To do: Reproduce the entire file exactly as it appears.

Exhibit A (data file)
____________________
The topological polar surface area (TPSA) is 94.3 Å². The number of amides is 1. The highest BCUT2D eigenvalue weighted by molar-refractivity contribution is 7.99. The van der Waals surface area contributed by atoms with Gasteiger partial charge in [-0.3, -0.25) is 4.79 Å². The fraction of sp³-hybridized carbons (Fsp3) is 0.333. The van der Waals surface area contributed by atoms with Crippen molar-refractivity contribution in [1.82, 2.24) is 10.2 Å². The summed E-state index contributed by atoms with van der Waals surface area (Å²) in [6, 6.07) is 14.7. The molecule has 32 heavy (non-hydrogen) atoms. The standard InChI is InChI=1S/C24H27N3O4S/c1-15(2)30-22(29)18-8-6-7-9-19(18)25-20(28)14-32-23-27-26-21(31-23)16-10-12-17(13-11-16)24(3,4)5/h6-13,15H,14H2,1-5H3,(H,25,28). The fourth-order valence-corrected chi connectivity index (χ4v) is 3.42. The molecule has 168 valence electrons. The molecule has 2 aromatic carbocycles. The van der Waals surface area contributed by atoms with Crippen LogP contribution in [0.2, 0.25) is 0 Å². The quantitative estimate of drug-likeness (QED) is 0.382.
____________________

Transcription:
The topological polar surface area (TPSA) is 94.3 Å². The number of amides is 1. The highest BCUT2D eigenvalue weighted by molar-refractivity contribution is 7.99. The van der Waals surface area contributed by atoms with Gasteiger partial charge in [-0.3, -0.25) is 4.79 Å². The fraction of sp³-hybridized carbons (Fsp3) is 0.333. The van der Waals surface area contributed by atoms with Crippen molar-refractivity contribution in [1.82, 2.24) is 10.2 Å². The summed E-state index contributed by atoms with van der Waals surface area (Å²) in [6, 6.07) is 14.7. The molecule has 32 heavy (non-hydrogen) atoms. The standard InChI is InChI=1S/C24H27N3O4S/c1-15(2)30-22(29)18-8-6-7-9-19(18)25-20(28)14-32-23-27-26-21(31-23)16-10-12-17(13-11-16)24(3,4)5/h6-13,15H,14H2,1-5H3,(H,25,28). The fourth-order valence-corrected chi connectivity index (χ4v) is 3.42. The molecule has 168 valence electrons. The molecule has 2 aromatic carbocycles. The van der Waals surface area contributed by atoms with Crippen LogP contribution in [0.2, 0.25) is 0 Å². The quantitative estimate of drug-likeness (QED) is 0.382.